2024 Teach-In: February 7 and 8
A “New Normal” Just Won’t Do: Intersectionality in the Arts and Communication
Intersectionality, as a concept, was conceptualized and introduced to us by Kimberlé Crenshaw (1989), a scholar of law, critical race theory, and Black feminist thought. Crenshaw sought to “explain the experiences of Black women who, because of the intersection of race and gender, are exposed to exponential forms of marginalization and oppression.”
This year’s Teach-in on Race aims to dive deep into questions about structural and systemic racism, white supremacy, and oppression. While some of us experience the intersection of systemic oppression just as Crenshaw describes it, we all have a responsibility to name, notice, and dismantle any system or structure that is inherently biased and oppressive—starting here in the residence halls, classrooms, stages, sets, and learning laboratories of Emerson College.
As we embark upon our 8th Annual Teach-In on Race, we will examine how a precise understanding and utilization of intersectionality in the arts and communication can deepen our understanding of white supremacy and racism; give us opportunities for reflection on our role in dismantling racial oppression; and inspire us to act in the service of creating a teaching and learning environment that is anti-racist, equitable, accessible, and socially just.
This year’s keynote speaker is Grace Talusan.
Detailed Events Schedule
To see all panel topics, locations, and speakers, please visit our Detailed Events Schedule for more information.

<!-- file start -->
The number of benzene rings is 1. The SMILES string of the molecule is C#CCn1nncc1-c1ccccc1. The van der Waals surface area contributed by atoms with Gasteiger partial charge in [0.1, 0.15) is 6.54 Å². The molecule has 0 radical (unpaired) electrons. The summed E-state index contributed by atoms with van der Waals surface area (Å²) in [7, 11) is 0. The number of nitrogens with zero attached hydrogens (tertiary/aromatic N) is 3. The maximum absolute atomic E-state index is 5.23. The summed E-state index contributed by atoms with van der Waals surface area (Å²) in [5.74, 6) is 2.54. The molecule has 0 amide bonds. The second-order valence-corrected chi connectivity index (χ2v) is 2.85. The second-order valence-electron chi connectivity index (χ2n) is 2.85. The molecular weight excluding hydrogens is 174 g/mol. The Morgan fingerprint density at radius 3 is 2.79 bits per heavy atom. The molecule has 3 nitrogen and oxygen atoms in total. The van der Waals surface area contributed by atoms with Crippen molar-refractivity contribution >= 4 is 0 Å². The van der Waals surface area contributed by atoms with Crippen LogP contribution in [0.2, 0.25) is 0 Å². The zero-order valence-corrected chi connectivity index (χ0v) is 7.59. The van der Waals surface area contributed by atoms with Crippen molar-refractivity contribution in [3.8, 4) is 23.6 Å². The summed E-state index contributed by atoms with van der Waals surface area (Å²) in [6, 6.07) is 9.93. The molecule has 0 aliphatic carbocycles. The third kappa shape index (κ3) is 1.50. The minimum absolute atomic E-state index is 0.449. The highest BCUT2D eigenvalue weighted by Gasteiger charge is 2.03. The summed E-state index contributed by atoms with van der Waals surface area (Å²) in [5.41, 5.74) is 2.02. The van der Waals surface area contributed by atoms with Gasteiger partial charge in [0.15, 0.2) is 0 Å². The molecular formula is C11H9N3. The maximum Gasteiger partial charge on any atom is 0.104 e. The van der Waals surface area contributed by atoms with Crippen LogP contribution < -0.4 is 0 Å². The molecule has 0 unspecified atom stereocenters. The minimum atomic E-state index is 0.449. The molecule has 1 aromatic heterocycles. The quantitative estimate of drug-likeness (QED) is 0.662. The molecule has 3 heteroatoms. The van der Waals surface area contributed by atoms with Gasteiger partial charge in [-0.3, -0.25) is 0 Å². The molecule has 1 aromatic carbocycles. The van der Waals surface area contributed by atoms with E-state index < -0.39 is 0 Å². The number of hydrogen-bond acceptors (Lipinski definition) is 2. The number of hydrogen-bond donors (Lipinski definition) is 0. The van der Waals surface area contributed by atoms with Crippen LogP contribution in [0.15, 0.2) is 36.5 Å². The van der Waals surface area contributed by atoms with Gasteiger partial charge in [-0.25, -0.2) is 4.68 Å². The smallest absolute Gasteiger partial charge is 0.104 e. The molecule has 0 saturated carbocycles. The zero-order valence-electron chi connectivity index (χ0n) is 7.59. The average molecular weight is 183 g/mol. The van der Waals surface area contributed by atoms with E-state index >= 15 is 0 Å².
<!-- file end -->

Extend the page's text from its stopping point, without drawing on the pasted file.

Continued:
Grace Talusan is the author of The Body Papers, which won the Restless Books Prize for New Immigrant Writing, the Massachusetts Book Award for Nonfiction, and was a New York Times Editors’ Choice selection. In 2022, she was awarded fellowships from United States Artists, the National Endowment for the Arts, and the Brother Thomas Fund. She has received support for her writing as a US Fulbright Scholar to the Philippines and as an Artist Fellow from the Massachusetts Cultural Council.
In both her nonfiction and fiction, Talusan returns to lifelong obsessions with family stories, silences and erasures, trauma, and the rupture of immigration. She has published fiction, essays, book reviews, and journalism in publications such as Creative Nonfiction, Brevity, New York Times, Boston, and Boston Globe, and in the anthologies Troubling Borders: An Anthology of Art and Literature by Southeast Asian Women in the Diaspora; Somewhere We Are Human: Authentic Voices on Migration, Survival, and New Beginnings; and Nonwhite and Woman.
Before joining the Nonfiction Writing Program at Brown University, Talusan was the Fannie Hurst Writer-in-Residence at Brandeis University.
View our previous Teach-In sessions held at Emerson College.